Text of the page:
How might the new rules impact employers?

For employers, there are concerns that easier access to fit notes could lead to more people being signed off sick, resulting in higher levels of absence. Indeed, employees who may have previously put off going to their GP for a fit note due to difficulties in getting an appointment may now be inclined to take the easier route of going to a pharmacist or other healthcare professional, increasing the likelihood that they will take time off work. That said, it won’t be as simple as walking into your nearest pharmacy to get a fit note. The idea is that the HCP certifying the fit note can only do so if they are integral to the patient’s health management. They may be doing this in combination with other HCPs and it might be that there is a combined approach to the individual’s care, whereby they see multiple HCPs.

The government guidance is clear that fit notes should only be certified following a full assessment of an individual’s fitness for work, and therefore should be provided by a clinician with a holistic oversight of the individual’s condition. This will hopefully lessen any disruption to employers. The Minister for Disabled People, Health and Work, Chloe Smith MP, suggests the changes will be positive for both employees and their employers.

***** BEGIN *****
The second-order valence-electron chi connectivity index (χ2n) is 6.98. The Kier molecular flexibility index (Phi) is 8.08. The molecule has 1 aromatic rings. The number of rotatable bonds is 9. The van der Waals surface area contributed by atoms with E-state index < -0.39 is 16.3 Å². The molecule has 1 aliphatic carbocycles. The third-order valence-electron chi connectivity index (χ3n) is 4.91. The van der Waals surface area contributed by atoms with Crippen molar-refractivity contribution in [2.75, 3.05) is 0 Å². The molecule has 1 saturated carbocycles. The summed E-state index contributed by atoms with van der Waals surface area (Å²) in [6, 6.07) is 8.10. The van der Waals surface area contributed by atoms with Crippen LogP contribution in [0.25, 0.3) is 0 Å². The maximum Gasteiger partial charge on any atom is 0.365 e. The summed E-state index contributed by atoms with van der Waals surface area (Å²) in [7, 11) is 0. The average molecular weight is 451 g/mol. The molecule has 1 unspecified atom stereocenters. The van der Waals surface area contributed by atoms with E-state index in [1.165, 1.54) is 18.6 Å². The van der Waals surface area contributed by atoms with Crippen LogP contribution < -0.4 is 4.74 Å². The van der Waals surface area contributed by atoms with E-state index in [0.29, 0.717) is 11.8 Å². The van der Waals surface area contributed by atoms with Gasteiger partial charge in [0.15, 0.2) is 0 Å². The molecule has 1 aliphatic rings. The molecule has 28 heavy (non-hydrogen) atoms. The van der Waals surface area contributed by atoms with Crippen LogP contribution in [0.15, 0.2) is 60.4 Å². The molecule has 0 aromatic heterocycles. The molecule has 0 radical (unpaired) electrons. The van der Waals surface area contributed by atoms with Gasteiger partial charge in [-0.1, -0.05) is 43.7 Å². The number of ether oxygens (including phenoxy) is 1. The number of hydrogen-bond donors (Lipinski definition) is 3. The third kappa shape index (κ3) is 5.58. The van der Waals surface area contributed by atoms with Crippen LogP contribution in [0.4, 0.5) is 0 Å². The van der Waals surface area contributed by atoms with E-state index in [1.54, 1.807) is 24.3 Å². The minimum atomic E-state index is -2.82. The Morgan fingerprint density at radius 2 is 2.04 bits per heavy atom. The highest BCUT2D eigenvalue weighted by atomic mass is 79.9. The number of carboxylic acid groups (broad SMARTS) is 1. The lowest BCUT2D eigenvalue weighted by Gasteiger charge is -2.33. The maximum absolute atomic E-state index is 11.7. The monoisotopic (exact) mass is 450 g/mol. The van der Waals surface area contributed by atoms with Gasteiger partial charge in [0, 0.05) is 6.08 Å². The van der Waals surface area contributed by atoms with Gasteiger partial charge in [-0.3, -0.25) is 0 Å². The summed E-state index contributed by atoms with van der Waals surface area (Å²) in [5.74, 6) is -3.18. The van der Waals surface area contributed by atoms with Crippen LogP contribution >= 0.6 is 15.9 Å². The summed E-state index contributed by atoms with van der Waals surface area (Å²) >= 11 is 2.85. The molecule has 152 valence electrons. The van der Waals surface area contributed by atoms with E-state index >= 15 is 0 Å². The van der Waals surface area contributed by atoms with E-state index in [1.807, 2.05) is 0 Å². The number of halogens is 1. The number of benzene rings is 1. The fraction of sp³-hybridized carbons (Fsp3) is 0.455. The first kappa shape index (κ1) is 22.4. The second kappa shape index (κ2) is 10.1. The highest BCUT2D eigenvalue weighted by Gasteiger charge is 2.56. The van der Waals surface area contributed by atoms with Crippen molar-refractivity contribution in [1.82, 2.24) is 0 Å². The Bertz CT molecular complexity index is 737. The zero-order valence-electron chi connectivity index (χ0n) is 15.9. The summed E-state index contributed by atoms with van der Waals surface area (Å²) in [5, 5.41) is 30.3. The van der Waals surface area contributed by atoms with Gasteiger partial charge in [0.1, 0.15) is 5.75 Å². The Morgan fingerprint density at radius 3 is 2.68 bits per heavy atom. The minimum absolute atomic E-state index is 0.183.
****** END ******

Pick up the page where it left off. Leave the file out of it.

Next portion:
“The extension of fit note certification is fantastic news for patients, making it easier for them to get the support and advice they need from the right place, ensuring where possible that they can remain in work”, she said.

Another potential positive for employers is that by alleviating the practical difficulties in getting a fit note, employees should have less of a reason not to submit them. Sometimes, employees will use the excuse that they can’t provide a fit note because they are unable to get an appointment with their GP to get a fit note, and/or they don’t realise that fit notes are needed once SSP has stopped.

If an employee is past the stage of SSP, i.e. has been off work for longer than 28 weeks, employers will generally be in the realms of a capability process, but this does not mitigate the need for a fit note to evidence the genuineness of the employee’s continued sickness absence. The changes are a timely reminder that employers must continue to actively manage sickness absence, and gathering appropriate evidence plays a key part in that.